Over the last few weeks I’ve been researching historical trends at the Tight End position, and I’ll be rolling out specific player recommendations next week.
In this article, I first want to cover findings from studying elite TE seasons over the past 14 seasons. To do this I’ll be looking at PFF’s yards per route run (YPRR) data going back to 2006. But I won’t actually be looking at the YPRR stat. At least, not directly. After seeing some of Ben Gretch’s findings, I decided to break out YPRR into its two constituent parts: Targets per Route Run and Yards per Target. This should help to more directly illuminate what we’re looking to identify in our TE targets.
I’ll also be looking at TE premium scoring. This emphasizes the more predictable element of TE evaluation (target opportunity) and de-emphasizes the least predictable element (TDs). And of course, TE premium leagues are where correctly identifying elite TE seasons matters the most. But, this analysis should still be applicable to non-TE premium leagues, as the TEs with the biggest target volume often have the most TD equity as well (even if the results are noisier).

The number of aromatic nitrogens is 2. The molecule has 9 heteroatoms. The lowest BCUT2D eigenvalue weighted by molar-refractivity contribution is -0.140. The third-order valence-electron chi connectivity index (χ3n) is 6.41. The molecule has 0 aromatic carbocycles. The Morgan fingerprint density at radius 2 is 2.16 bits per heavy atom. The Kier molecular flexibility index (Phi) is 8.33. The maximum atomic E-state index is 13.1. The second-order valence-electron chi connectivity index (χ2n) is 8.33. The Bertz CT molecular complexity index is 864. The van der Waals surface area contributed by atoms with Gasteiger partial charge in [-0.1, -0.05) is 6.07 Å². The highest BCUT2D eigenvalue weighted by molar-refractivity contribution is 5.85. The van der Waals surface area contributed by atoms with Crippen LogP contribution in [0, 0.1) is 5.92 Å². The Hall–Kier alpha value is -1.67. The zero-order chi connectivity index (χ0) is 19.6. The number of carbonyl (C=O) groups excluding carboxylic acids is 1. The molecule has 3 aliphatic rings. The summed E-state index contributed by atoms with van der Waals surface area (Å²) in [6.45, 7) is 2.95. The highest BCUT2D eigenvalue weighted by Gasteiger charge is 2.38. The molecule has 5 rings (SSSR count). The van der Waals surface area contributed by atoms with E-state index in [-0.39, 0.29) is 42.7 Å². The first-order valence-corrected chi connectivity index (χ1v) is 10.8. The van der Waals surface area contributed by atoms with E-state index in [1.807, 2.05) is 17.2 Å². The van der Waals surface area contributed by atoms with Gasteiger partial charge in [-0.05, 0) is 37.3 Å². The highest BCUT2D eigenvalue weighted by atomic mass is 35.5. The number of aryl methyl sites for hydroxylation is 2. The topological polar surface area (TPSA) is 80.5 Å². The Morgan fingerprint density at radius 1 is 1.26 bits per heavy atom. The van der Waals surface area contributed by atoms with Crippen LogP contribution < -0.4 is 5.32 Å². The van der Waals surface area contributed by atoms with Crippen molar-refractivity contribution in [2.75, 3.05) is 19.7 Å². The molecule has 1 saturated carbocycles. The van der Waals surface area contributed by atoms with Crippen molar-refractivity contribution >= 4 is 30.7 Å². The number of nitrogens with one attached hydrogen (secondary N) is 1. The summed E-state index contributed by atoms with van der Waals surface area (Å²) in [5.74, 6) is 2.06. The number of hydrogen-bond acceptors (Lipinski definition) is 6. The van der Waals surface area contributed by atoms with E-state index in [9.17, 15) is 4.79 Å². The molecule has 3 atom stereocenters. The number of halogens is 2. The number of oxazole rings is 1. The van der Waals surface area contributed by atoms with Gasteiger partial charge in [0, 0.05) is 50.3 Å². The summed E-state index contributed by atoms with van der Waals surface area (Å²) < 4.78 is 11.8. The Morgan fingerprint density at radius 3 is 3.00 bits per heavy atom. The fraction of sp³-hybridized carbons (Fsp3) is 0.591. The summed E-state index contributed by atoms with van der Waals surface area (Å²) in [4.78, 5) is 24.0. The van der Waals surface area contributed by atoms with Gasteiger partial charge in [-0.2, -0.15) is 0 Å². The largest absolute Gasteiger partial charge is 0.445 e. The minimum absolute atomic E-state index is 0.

Target Profile for an Elite TE Season
Defining an Elite TE Season
I’m defining an elite TE season as a 200+ point season in TE premium scoring. Last year this threshold was surpassed by Travis Kelce, Darren Waller, George Kittle, Zach Ertz, Mark Andrews and Austin Hooper; while Tyler Higbee and Jared Cook fell just short. Since 2006 we have 109 such elite seasons, or 7.8 per season. So our elite-season threshold includes all TEs who were at least in the mix for top-five production at the position, with 107 finishing top 10 at the position and all 109 finishing top 12.